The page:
Nurture Passive Candidates to Overcome Bad Timing
If you are struggling to hire, consider targeting passive candidates. Although it may not help you immediately, it’s important for your long-term strategy.
To be successful, formalize a process for nurturing passive candidates. It should be as systematic as your process for active applicants.
Perhaps you’ve previously lost a great hire because of bad timing. This is when you lose a superstar because you couldn’t commit at the same time. Perhaps a fantastic applicant expressed interest but you didn’t have a position open. Or you pursued a person who couldn’t switch jobs at that moment. A structured nurturing process overcomes this problem.
In addition, a passive candidate nurturing strategy can be part of your yearly hiring plan.
If you have an ATS, by all means, use it nurture passive candidates. If you have relationships with a large talent pipeline, you will be in a position to force the timing. Certainly, the more candidates you have engaged with, the greater chance you can find a match when you need to.
6 Techniques For Nurturing Passive Candidates
Many employers use the following practices to engage and hire passive candidates:
1. Use boolean searches of your ATS database
This technique is for finding previous applicants to engage with. You may have thousands of resumes in your database. There are candidates that may be perfect for a current opening. How do you screen previous candidates for a current position? Boolean searching uses syntax to target resumes with keywords and phrases.
Here is an example:
Search phrase: engineering (mechanical | electrical)
Explanation: find resumes that contain the words engineering and either mechanical or electrical
2. Identify the degree of interest
Recognize that passive candidates fall on a spectrum. On one end are those who have no intention of switching jobs. It’s not on their radar and they are content with their current situation.
On the other end are the passive candidates who, while not actively looking, are open to a new opportunity. Consider how this relates to the customer journey: Awareness, Engagement, Attraction.
Be aware that nurturing techniques must reflect a candidate’s situation. A candidate who is one step from perusing job boards might jump for the right opportunity. Since they are further down the applicant funnel, they are ready to hear about your company and open position.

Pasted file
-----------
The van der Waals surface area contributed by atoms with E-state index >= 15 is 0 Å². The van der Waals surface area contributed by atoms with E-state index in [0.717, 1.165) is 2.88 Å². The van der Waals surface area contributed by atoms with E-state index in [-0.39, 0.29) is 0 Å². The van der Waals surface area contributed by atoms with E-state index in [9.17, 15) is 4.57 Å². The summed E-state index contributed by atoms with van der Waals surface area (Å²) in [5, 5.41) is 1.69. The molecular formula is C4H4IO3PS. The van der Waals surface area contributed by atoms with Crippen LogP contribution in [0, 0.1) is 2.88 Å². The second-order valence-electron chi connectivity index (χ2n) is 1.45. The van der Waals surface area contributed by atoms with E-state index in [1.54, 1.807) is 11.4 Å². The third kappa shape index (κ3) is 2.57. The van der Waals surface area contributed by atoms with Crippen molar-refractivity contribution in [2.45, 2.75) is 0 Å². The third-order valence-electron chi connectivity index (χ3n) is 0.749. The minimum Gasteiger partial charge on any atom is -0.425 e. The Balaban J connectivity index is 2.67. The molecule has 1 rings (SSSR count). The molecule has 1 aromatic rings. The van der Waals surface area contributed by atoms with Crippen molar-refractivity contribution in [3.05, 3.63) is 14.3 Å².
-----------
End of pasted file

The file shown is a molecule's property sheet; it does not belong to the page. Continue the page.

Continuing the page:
However, you can’t push a hard sell on ‘extremely passive’ candidates. Hunker down for the long game. Your goal at this point is to open and maintain a dialog. Recruitment strategist Lou Adler describes it this way:
Sell the next step, not the job. Consider the first few calls as exploratory conversations used to share information. The first call is to get agreement from the prospect to be open to consider a career opportunity. ’12 High Touch Ways to Win Over Passive Candidates’ LinkedIn
Therefore, identify the appropriate communication channel and craft your messages accordingly.
3. Source secondary funnels
Just like active candidates, you source passive candidates through multiple channels. For example, both online and offline. There are also countless channels that feed into the first-level funnels. (Remember the Six Degrees of Kevin Bacon game back in the day?)
Here’s an example of a primary candidate funnel and the secondary funnels that feed into them.
Primary funnel: an employee referral
Secondary funnel: the employee’s Facebook page
Primary funnel: your company LinkedIn page
Secondary funnel: employee LinkedIn pages
The secondary funnels widen your net exponentially. Be proactive about advertising your employer brand in these channels.
4. Create a structured employee referral program
When it comes to passive candidates, your current workforce may be your most important resource. Why? Passive candidates discuss potential jobs with friends and business contacts all the time. Yet passive candidates, by definition, don’t reach out to recruiters.
It’s important to understand that your employee referral program is intrinsic to your nurturing strategy. Again, you can manage your referral program in your ATS.
5. Use candidate personas
Using marketing techniques to recruit talent is called recruitment marketing. For example, you can create candidate personas which are similar to customer personas. When you’ve created them, use the persona to source passive candidates. Indeed, this can be more effective than using the job description as your starting point. This is because the job description is based on a position, but a persona is based on a living, breathing human being. The persona can help you identify candidates with not only the skills and experience, but one who is open to switching careers.
A caveat on personas: if you define them too narrowly, you will introduce unconscious bias. Define your personas by career goals and experience. Leave out demographic identifiers. Bias limits nurturing campaigns. And it hampers efforts to diversify your workforce.
6. Be ready to create a position
What would it take to create a position for a superstar candidate? Consult your hiring managers. Flesh this out in your hiring plan and document it in your workflow. Have a job requisition ready to go, for instance. This is the best way to force the timing for a prize catch.
Your ATS works for passive candidates too!
Above all, use your ATS to create checklists for nurturing tasks. For example, document email and text conversations, use merge fields to personalize emails and master boolean searching.
Formalizing your passive nurturing process will give you a jumpstart for tapping passive candidates to meet your hiring needs.
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